- The Washington Times - Thursday, June 2, 2016

ANALYSIS/OPINION:

The mainstream media — aided by a few Republican detractors — tried to push the narrative the GOP could never unite under businessman Donald Trump, that he was a fake, a phony, wasn’t a true conservative.

That narrative can finally be put to bed with Speaker of the House Paul Ryan’s endorsement of Mr. Trump Thursday after a weekslong courtship.

“As I said from the start, my goal has been to unite the party so we can win in the fall,” Mr. Ryan wrote in a column in his hometown newspaper, GazetteXtra. Mr. Ryan said his conversations with Mr. Trump made him feel confident Mr. Trump would sign the House’s agenda into law, protect the sanctity of life, and focus on issues that unite Republicans.

“Through these conversations, I feel confident he would help us turn the ideas in this agenda into laws to help improve people’s lives. That’s why I’ll be voting for him this fall,” Mr. Ryan said.

The endorsement of Mr. Ryan is huge for Mr. Trump, who needs to get the conservative grass-roots networks activated to turnout the vote in November. Mr. Ryan is also in lock-step with the majority of the Republican Party who don’t want to see Hillary Clinton win the White House.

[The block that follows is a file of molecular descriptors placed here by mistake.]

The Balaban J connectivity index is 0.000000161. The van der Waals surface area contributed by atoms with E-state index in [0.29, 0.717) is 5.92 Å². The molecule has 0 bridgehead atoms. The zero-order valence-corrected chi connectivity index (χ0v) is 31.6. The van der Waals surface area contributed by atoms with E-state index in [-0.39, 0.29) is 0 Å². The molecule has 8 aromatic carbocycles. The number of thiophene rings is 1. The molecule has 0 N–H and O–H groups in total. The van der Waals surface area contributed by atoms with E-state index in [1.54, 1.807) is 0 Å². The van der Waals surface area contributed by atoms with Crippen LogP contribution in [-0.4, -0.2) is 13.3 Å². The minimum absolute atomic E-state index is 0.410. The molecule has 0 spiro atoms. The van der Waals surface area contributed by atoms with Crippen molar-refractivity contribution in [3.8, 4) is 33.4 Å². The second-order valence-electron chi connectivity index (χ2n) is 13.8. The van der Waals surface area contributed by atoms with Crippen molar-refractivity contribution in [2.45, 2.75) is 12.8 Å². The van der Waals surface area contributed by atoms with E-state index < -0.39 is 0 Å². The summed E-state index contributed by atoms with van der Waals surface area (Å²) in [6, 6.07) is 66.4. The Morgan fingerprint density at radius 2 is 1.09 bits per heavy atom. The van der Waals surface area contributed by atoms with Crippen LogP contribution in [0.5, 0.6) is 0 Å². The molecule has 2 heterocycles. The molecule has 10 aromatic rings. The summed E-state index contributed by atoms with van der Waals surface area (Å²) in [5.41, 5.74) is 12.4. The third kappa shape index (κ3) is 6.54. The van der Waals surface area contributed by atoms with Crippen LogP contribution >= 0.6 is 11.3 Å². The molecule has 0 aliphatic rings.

“One person who we know won’t support [the House’s agenda] is Hillary Clinton,” Mr. Ryan, a Wisconsin Republican, wrote. “A Clinton White House would mean four more years of liberal cronyism and a government more out for itself than the people it serves. Quite simply, she represents all that our agenda aims to fix.”

A study by pollsters FiveThirtyEight found the last four live interview polls that broke down results by partisanship, Mr. Trump averaged 85 percent support against Mrs. Clinton among respondents who identified as Republicans — right in line with the share of Republican vote among past GOP presidential nominees.

The reason? A Clinton presidency is unbearable to most within the GOP. She’s lied about her private email server, is an affront to Second Amendment rights, has promised more than $1 trillion in new government entitlements, has promised to expand executive powers and protect Obamacare. She will veto any bills produced by a Republican Congress — indeed she’s called the GOP her No. 1 enemy — and will have the choice of several Supreme Court justices.

Not to mention what favors will be traded between the White House, foreign countries and the Clinton Foundation.

It was enough to sway Mr. Ryan to endorse Mr. Trump. And Florida Sen. Marco Rubio; Senate Majority Leader Mitch McConnell; Cathy McMorris Rogers, the top House Republican woman; and former presidential rivals Bobby Jindal and Scott Walker, no matter what their previous misgivings.

“If Trump continues to win most Republicans and [Vermont Sen. Bernard] Sanders supporters continue to hold out even after Clinton clinches the nomination, Trump has a real shot of winning in November,” wrote Harry Enten, of FiveThirtyEight, who conducted the analysis showing Mr. Trump is winning over the GOP in polls. “But, for now at least, we can put to bed the notion of a strong #NeverTrump movement among Republican voters.”

Thank goodness.

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